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Environmental Fluid Mechanics

, Volume 17, Issue 2, pp 303–322 | Cite as

Alternating skimming flow over a stepped spillway

  • Pedro Lopes
  • Jorge Leandro
  • Rita F. Carvalho
  • Daniel B. Bung
Original Article

Abstract

The study of stepped spillways in laboratory scales has been essentially focused on two separated sub-regimes within skimming flow. In this paper we investigate the appearance of an unclassified alternating skimming flow regime in a 0.5 m wide stepped spillway which does not fit on these earlier definitions, and which does not occur in a 0.3 m wide spillway. Our aim is to explain the genesis of this unclassified flow which is visualised in the physical stepped spillway, by using 3D numerical modelling. Flow depths and velocities are measured using an ultrasonic sensor and Bubble Image Velocimetry in the wider flume (0.5 m). The numerical model is validated with the experimental data from the 0.5 m wide spillway. After validation, the channel width of the same numerical model is reduced to 0.3 m wide spillway in order to characterise (compare) the case without (with) alternating skimming flow. Both cases are solved using Reynolds-Averaged Navier–Stokes equations together with the Volume-of-Fluid technique and SST k-\(\omega\) turbulence model. The experimental results reveal that the alternating skimming flow regime is characterised by an evident seesaw pattern of flow properties over consecutive steps. In turn, the numerical modelling clarified that this seesaw pattern is due to the presence of a complex system of cross waves along the spillway. These cross waves are also responsible for a mass and momentum exchange in the transversal direction and for the formation of the alternating skimming flow in the spillway.

Keywords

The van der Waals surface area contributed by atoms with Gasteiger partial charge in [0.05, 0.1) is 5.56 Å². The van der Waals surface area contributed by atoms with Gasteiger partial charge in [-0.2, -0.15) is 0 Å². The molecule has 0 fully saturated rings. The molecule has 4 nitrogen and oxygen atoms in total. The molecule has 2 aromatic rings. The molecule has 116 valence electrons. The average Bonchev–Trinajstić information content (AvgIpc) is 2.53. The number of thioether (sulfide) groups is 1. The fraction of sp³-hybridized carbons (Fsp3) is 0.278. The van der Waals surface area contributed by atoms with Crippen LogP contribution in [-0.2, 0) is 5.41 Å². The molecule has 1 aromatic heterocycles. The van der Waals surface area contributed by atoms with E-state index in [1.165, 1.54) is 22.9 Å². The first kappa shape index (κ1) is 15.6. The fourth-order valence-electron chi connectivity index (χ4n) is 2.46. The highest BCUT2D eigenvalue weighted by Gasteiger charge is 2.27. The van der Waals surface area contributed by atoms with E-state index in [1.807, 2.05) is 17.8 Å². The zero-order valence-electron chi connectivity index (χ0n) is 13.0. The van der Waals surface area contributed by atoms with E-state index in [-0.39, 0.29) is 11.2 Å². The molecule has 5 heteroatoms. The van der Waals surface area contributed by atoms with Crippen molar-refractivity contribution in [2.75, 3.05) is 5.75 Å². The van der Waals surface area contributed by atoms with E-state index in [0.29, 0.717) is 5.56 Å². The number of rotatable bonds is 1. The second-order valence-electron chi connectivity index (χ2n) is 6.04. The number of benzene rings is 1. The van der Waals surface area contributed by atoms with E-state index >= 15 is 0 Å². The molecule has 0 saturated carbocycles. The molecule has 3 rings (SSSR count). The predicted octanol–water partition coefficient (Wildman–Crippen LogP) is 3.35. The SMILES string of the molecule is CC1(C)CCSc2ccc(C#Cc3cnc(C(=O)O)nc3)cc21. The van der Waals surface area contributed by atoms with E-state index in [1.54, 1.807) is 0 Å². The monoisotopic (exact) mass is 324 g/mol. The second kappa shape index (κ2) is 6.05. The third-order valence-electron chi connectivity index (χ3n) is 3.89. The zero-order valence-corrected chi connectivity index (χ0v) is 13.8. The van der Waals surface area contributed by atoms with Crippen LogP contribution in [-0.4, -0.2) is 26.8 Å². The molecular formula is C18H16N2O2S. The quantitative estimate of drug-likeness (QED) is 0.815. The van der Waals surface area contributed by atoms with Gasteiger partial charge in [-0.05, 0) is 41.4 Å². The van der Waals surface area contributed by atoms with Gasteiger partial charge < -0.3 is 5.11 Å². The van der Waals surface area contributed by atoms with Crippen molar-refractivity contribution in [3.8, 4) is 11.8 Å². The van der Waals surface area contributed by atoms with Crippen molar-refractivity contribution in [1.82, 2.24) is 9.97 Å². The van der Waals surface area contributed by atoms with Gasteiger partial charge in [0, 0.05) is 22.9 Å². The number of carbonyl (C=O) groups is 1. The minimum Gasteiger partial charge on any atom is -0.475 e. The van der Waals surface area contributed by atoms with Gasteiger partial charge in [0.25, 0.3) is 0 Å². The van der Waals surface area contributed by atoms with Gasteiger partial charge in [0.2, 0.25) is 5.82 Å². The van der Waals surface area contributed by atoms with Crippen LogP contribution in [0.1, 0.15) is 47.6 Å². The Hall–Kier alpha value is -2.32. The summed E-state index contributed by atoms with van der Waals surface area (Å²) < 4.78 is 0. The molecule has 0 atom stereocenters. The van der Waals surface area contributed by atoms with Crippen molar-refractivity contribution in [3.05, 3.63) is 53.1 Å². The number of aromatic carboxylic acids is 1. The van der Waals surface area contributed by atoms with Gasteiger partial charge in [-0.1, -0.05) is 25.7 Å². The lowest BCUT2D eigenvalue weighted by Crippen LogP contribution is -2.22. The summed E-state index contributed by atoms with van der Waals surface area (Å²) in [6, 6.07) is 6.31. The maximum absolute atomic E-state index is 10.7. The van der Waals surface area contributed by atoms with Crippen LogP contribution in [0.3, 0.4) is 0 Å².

Air-water flow Alternating skimming flow Computational fluid dynamics Flow depths Stepped spillway 

Abbreviations

\(C_\alpha\)

Binary coefficient (-)

\(f_x\)

Fluid x, where \(x=\{1,2\}\) (-)

l

Step length (m)

H

Total drop height (m)

\(H_u\)

Vertical drop height needed to get a uniform flow (m)

\(h_c\)

Critical flow depth (m)

\(h_{w,US}\)

Flow depth measured with the Ultrasonic Sensor (m)

\(h_{w,N}\)

Flow depth calculated with Numerical model (m)

k

Turbulent kinetic energy (\(m^2s^{-2}\))

p*

Modified pressure (Pa)

S

Step number (-)

SE

Step edge number (-)

SN

Step niche number (-)

s

Step heigh (m)

\(\bar{u}\)

Mean velocity (m s−1)

\(\bar{\mathbf{u }}\)

Mean velocity vector (m s−1)

\(\bar{\mathbf{u }}_c\)

Mean compressive velocity (m s−1)

w

Step/channel width (m)

X

Distance to the spillway crest in flow direction (m)

Y

Transversal distance (m)

\(Y_{max}\)

Maximum transversal distance = w / 2 (m)

Z

Elevation above pseudo-bottom (m)

\(\alpha\)

Volume fraction of fluid 1 (–)

\(\kappa\)

Surface curvature (m−1)

\(\mu\)

Dynamic viscosity (kg m−1s−2)

\(\varphi\)

Chute angle (°)

\(\rho\)

Fluid density (kg m−3)

\(\sigma\)

Surface tension (kg s−2)

\(\tau\)

Shear stress tensor (Pa)

f1

Fluid 1

f2

Fluid 2

Notes

Acknowledgments

Pedro Lopes would like to acknowledge the facilities provided during the 3 months in 2014 as visiting student at FH-Aachen, Germany, from which the experimental results were obtained. All the numerical results here showed were performed on the Centaurus Cluster of the Laboratory for Advanced Computing of University of Coimbra, Portugal. This study had the support of FCT (Portuguese Foundation for Science and Technology) through the Projects UID/MAR/04292/2013 and Grant SFRH/BD/85783/2012, financed by MEC (Portuguese Ministry of Education and Science) and FSE (European Social Fund), under the programs POPH/QREN (Human Potential Operational Programme from National Strategic Reference Framework) and POCH (Human Capital Operational Programme) from Portugal2020.

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Copyright information

© Springer Science+Business Media Dordrecht 2016

Authors and Affiliations

  1. 1.MARE - Marine and Environmental Sciences CentreFaculty of Sciences and Technology, University of CoimbraCoimbraPortugal
  2. 2.Department of Civil EngineeringUniversity of CoimbraCoimbraPortugal
  3. 3.Chair of Hydrology and River Basin ManagementTechnical University of MunichMunichGermany
  4. 4.Hydraulic Engineering Section, FH AachenUniversity of Applied SciencesAachenGermany

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